Firefighters Critically Hurt in Apartment Explosion Last Year Returned to Work on Tuesday

Four firefighters were hurt including three who were critically injured. Two of them returned to work while one continues to recover.

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Tuesday morning firefighters at Station 25 in Dallas welcomed back two of their own after they were critically injured when an apartment in Oak Cliff exploded and collapsed one year ago this week.

Capt. Christopher Gadomski and Engineer Ronald Hall returned to work after a long road to recovery.

"We've had hours and hours of endless physical therapy and rehab. Being in the hospital for three months took a lot out of our lives," said Gadomski, who has been with Dallas Fire-Rescue for 23 years. "Being able to come back is bittersweet, for sure, because I don't think any of us ever thought we would come back. I know myself, I never thought I would be a firefighter again."

Three firefighters, GadomskiEngineer Ronald Hall, and Officer Pauline Perez, were severely burned and permanently injured as a result of the natural gas explosion at the Highland Hills Apartments in Oak Cliff on Sept. 29, 2021.

"I don't know how I didn't die from the flying debris. I mean, you saw my body had looked like it'd been through a war zone," recalled Hall, who has been with the department for 37 years.

He said he saw Perez in the apartment when they were getting ready to evacuate and when he went to get her.

"I was just like, 'I got to get her out of there,' of course as soon as I stepped in the door, it blew," said Hall. "I knew what had happened and I didn't expect to live through it.”

Hall said he received second-degree burns over 45% of his body.

"I’m burnt up and don’t feel it, I’m the guy that you read about in the paper a couple of days later," he said, knowing from his experience that it wasn't looking good.

"Then when I heard Captain Gadomski, because he was trapped, so even though I was burned I wasn't hurting, and I'm like, ‘Hold on Captain, I'm coming," he said.

"So when I told Captain I was coming, once I pushed the debris off of me, the first step I went to take, that's when I felt the pain and I realized my leg was broken. It was just hanging on by the skin. So I had to bail out on Capt. I said, 'OK, I'm not coming,' then I felt pretty bad about that, but I just knew there was nothing I could," explained Hall who said he walked on his broken leg to try and get help.

Gadomski said his legs were blown from the blast and he's undergone 15 surgeries so far.

"There were days, I’d be honest with you, death would have been easier for sure," said Gadomski, who powered through.

“I mean more human will than anything, I mean pushing on and doctors telling you it's going to be this long and myself said no," said Gadomski who was in a wheelchair. "There's a lot of people out there that give up, I was going to fight to be back no matter what."

He said he is scarred for his life by the burns, but loves his job and couldn't wait to come back.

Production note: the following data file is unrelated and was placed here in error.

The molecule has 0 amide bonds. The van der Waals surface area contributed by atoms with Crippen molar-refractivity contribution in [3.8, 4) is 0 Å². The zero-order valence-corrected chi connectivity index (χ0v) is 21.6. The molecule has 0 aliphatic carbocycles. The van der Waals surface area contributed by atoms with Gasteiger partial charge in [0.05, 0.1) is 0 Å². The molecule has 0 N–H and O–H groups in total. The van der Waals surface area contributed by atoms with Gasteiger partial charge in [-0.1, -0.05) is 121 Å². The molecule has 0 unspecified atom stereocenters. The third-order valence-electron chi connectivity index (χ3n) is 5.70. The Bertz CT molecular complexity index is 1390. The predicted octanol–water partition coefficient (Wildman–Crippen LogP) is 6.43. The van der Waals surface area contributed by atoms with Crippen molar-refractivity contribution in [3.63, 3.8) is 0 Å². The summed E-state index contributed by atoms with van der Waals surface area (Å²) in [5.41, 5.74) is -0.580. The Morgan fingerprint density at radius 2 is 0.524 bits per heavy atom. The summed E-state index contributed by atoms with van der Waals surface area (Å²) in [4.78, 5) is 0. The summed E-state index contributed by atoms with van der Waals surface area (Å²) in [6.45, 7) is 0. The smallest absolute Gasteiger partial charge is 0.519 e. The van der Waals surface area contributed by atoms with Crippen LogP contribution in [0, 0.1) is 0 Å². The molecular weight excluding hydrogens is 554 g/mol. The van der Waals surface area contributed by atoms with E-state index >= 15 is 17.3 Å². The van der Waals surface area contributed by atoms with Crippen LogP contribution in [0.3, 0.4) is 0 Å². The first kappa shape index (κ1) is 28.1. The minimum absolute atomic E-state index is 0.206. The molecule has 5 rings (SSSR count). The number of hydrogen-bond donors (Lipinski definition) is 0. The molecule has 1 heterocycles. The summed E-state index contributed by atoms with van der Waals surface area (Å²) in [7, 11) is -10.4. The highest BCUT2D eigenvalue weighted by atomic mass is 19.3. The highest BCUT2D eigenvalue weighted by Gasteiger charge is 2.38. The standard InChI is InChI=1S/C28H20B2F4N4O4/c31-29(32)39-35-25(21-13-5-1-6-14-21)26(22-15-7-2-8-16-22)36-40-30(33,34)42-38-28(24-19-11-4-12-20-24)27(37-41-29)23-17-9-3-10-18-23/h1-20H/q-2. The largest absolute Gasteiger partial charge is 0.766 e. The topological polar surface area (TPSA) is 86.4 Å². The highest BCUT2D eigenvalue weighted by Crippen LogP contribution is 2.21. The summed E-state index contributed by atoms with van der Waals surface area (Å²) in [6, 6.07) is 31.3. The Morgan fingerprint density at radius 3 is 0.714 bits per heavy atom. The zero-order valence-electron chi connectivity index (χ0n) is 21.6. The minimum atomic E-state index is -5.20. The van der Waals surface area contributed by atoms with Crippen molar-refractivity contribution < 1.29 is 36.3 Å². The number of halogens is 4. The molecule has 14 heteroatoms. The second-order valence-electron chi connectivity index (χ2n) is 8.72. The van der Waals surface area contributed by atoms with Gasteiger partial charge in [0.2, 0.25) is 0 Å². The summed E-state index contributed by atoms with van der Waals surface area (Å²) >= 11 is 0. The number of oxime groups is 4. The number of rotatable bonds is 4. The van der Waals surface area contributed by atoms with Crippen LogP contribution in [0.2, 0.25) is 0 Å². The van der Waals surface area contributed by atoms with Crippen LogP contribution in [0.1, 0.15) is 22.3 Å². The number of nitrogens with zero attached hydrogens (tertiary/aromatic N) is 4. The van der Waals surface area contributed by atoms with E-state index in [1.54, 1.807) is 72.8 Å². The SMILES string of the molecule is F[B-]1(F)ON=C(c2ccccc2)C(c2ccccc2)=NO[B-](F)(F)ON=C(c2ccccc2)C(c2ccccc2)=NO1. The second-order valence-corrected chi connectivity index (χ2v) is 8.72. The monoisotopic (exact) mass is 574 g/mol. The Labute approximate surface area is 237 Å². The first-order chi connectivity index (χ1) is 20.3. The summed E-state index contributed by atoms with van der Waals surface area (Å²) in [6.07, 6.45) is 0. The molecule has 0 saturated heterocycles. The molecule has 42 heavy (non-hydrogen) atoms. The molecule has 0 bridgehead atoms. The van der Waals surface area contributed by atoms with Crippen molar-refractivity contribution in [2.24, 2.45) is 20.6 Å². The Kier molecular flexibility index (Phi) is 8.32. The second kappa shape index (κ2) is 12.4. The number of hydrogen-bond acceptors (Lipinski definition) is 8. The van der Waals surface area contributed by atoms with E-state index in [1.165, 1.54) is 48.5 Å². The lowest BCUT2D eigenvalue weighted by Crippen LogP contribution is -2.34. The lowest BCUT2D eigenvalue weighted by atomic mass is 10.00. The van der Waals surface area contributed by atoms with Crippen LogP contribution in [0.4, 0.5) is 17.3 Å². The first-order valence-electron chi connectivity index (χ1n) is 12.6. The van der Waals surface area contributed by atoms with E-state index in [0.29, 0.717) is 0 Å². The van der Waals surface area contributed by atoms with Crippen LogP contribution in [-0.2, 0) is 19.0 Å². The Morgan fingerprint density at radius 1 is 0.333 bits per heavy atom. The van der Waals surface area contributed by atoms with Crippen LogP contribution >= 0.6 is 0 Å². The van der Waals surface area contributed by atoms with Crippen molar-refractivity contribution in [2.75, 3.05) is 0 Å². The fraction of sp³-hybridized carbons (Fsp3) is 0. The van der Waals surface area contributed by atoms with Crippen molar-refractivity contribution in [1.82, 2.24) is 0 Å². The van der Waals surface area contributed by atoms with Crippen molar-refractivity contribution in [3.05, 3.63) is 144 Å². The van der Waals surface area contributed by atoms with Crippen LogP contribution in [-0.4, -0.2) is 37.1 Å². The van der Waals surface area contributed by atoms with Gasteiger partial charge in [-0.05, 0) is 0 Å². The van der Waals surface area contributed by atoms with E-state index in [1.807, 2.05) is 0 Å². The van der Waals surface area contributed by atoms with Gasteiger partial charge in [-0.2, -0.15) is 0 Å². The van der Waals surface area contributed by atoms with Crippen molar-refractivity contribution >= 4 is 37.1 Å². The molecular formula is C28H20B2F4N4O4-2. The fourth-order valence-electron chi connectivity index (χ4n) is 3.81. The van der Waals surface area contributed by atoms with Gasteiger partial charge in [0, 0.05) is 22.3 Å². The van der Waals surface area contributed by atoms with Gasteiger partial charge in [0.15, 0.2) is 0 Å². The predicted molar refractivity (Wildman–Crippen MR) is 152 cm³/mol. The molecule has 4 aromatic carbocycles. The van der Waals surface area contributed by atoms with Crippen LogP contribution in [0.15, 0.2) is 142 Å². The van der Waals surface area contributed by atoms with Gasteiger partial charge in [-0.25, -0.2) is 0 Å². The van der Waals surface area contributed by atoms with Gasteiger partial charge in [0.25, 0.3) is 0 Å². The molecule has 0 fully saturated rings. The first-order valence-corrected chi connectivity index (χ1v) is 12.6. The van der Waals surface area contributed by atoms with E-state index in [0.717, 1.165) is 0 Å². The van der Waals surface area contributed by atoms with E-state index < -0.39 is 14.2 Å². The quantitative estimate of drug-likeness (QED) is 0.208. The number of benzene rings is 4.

"The adrenaline is there, every run we go on you never know what's going to happen. Obviously, we had a bad run (that day), but coming back is incredible," he said.

As for Hall, he changed his mind when he heard the captain was coming back. Just a month ago he had a third surgery on his knee, this time for a torn meniscus. This past Friday he said he felt like he had a "new knee" and was able to get a doctor's note to return to work.

"Well, it's had no intentions of coming back, but this is something that's addicting," said Hall about his love of being a firefighter. "My wife, she’s not really happy with me being here right now, but the way I look at it, when it’s your time, it’s your time, and this is where I need to be today, I don’t know where I’ll be tomorrow, but I still feel like I have something to offer by getting on that fire engine and driving."

As for Perez, it's unclear when she'll return as she's still recovering. In a statement, Perez said:

"At the moment there is no word on my return. Doctors still have multiple surgeries pending that will happen within the next couple of months. My hopes are to return to full duty but I can't rush the recovery process. Taking it day by day, week by week, and month by month. Third-degree burns to your hands are no easy recovery but I'm making the most of my second chance at life."

Earlier this year the three firefighters filed a lawsuit against the apartment complex.

According to the lawsuit, initial investigation reports indicate that the gas leak inside the unit was likely caused by a bullet from a domestic violence incident on the property prior to the explosion.

The lawsuit said the alleged shooter entered the property and shot multiple rounds near Unit 129 from the outside.

The alleged shooter was identified and arrested for causing the leak, the lawsuit said.

According to the lawsuit, while the bullet may have caused the initial gas leak, the bullet did not cause the explosion.

A fourth firefighter, Officer Andrew Curtis, was also injured that day, but suffered only minor injuries.

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